New super-strain of E. coli resists all known antibiotics
If you've ever experienced food poisoning from E. coli, you already know just how unpleasant an infection can be. But what if there were no treatment on the market that could wipe out the bacteria? If a new study out of China is any indication, that might soon be our terrifying new reality.
Published in the online edition of The Lancet last month, the study identified a new strain of E. coli that was able to resist all known antibiotic drugs — including colistin, considered the antibiotic of last resort by doctors and researchers. After falling out of favor in the 1970s due to harsh side effects and concerns about its toxicity, the drug has started to be prescribed again in recent years to fight multi-drug resistant bacteria. Now, the drug-resistant E. coli has been identified in Chinese livestock, German poultry, and, most troubling of all, a Danish man.
What makes this mutation so terrifying isn't merely the fact that some pockets of the disease are now impossible to treat. It's that the gene responsible for the resistance, MCR-1, can be shared within a group of bacteria rather than gradually being passed from one generation to the next. Even more troubling is the fact that this resistance isn't limited to E. coli — due to the unique nature of the gene, it can even be transferred between different types of bacteria.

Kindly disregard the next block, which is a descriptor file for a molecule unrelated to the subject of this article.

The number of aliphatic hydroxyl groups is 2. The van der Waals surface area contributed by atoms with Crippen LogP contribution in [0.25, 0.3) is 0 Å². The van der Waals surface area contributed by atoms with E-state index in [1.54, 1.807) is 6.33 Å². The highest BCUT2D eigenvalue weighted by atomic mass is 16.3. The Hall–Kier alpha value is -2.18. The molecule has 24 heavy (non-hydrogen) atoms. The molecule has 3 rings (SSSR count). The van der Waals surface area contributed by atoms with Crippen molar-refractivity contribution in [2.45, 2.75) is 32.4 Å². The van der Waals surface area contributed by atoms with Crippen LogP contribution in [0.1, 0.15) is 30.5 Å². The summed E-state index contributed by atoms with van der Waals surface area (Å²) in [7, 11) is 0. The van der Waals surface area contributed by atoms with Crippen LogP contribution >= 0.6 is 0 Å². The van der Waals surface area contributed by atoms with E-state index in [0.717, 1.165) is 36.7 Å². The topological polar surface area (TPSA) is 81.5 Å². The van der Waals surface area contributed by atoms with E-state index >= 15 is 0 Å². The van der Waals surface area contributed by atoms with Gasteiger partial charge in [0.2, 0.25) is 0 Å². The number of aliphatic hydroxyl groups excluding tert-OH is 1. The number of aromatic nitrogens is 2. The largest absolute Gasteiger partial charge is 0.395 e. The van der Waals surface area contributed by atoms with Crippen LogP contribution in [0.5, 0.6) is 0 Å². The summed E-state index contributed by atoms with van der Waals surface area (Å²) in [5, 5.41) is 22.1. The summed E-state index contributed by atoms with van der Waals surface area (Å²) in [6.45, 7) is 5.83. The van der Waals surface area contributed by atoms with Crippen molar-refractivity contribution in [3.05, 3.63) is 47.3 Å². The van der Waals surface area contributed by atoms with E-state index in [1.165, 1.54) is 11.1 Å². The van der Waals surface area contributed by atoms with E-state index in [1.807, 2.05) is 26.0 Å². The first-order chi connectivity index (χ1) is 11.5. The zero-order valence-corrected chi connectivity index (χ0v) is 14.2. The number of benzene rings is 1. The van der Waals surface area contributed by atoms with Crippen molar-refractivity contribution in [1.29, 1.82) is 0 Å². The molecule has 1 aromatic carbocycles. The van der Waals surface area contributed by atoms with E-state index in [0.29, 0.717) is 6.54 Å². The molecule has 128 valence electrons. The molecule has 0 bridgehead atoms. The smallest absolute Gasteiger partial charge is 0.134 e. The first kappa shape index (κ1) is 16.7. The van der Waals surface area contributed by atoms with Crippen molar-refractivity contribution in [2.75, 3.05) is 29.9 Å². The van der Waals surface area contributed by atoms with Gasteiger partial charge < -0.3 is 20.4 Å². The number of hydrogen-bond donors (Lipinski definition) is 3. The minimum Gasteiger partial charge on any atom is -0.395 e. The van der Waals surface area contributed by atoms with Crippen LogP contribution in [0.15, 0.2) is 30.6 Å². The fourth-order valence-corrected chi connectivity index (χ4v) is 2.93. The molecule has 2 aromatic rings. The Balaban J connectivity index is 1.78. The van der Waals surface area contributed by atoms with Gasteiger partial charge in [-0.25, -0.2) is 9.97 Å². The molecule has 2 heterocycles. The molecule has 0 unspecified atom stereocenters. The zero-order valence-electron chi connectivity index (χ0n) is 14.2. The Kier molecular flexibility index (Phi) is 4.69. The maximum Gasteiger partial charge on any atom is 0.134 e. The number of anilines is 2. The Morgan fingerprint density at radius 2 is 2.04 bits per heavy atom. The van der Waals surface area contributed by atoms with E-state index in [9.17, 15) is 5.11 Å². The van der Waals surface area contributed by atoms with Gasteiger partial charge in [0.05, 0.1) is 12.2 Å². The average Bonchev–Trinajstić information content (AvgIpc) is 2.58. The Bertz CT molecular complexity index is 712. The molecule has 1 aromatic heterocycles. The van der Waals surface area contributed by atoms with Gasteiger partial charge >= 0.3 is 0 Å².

The fact that this is happening is disturbing enough, but the reason why is infuriating. It turns out that farmers in China has been using to fatten up their livestock and keep animals from succumbing to disease within cramped, filthy factory farms. Scientists have been warning the public for decades that widespread antibiotic use in agriculture could give rise to nightmare scenarios of multi-drug resistant superbugs, but because they allow farmers to raise meat more cheaply and easily, it's been difficult to convince the industry to change its practices, particularly in developing nations.
While there has been renewed research into antibiotics in recent years, it may not come soon enough. Already, the CDC reports that 2 million Americans acquire antibiotic-resistant infections every year, and 23,000 of those people die when treatment of the disease fails. While there are currently 36 new antibiotics in development, it's likely only one in five will be approved by the FDA — and that's assuming clinical trials even prove them effective at all. All in all, it could be years before an effective new drug hits the market.